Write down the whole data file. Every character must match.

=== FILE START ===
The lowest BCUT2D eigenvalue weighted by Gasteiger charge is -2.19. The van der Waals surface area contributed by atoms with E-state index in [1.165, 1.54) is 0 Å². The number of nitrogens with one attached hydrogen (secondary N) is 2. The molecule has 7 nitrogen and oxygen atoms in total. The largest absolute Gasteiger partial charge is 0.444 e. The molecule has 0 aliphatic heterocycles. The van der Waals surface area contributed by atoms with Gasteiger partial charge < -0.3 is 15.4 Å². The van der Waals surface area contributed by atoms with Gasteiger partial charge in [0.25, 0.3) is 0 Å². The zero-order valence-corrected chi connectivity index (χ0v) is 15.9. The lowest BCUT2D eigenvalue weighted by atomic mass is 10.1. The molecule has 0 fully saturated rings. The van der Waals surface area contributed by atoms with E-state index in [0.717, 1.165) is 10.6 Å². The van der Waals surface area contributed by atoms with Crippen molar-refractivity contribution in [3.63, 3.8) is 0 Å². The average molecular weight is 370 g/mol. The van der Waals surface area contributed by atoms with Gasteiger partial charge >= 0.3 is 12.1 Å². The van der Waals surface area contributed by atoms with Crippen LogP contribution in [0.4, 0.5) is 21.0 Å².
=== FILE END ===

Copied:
The lowest BCUT2D eigenvalue weighted by Gasteiger charge is -2.19. The van der Waals surface area contributed by atoms with E-state index in [1.165, 1.54) is 0 Å². The number of nitrogens with one attached hydrogen (secondary N) is 2. The molecule has 7 nitrogen and oxygen atoms in total. The largest absolute Gasteiger partial charge is 0.444 e. The molecule has 0 aliphatic heterocycles. The van der Waals surface area contributed by atoms with Gasteiger partial charge < -0.3 is 15.4 Å². The van der Waals surface area contributed by atoms with Gasteiger partial charge in [0.25, 0.3) is 0 Å². The zero-order valence-corrected chi connectivity index (χ0v) is 15.9. The lowest BCUT2D eigenvalue weighted by atomic mass is 10.1. The molecule has 0 fully saturated rings. The van der Waals surface area contributed by atoms with E-state index in [0.717, 1.165) is 10.6 Å². The van der Waals surface area contributed by atoms with Crippen molar-refractivity contribution in [3.63, 3.8) is 0 Å². The average molecular weight is 370 g/mol. The van der Waals surface area contributed by atoms with Gasteiger partial charge >= 0.3 is 12.1 Å². The van der Waals surface area contributed by atoms with Crippen LogP contribution in [0.4, 0.5) is 21.0 Å².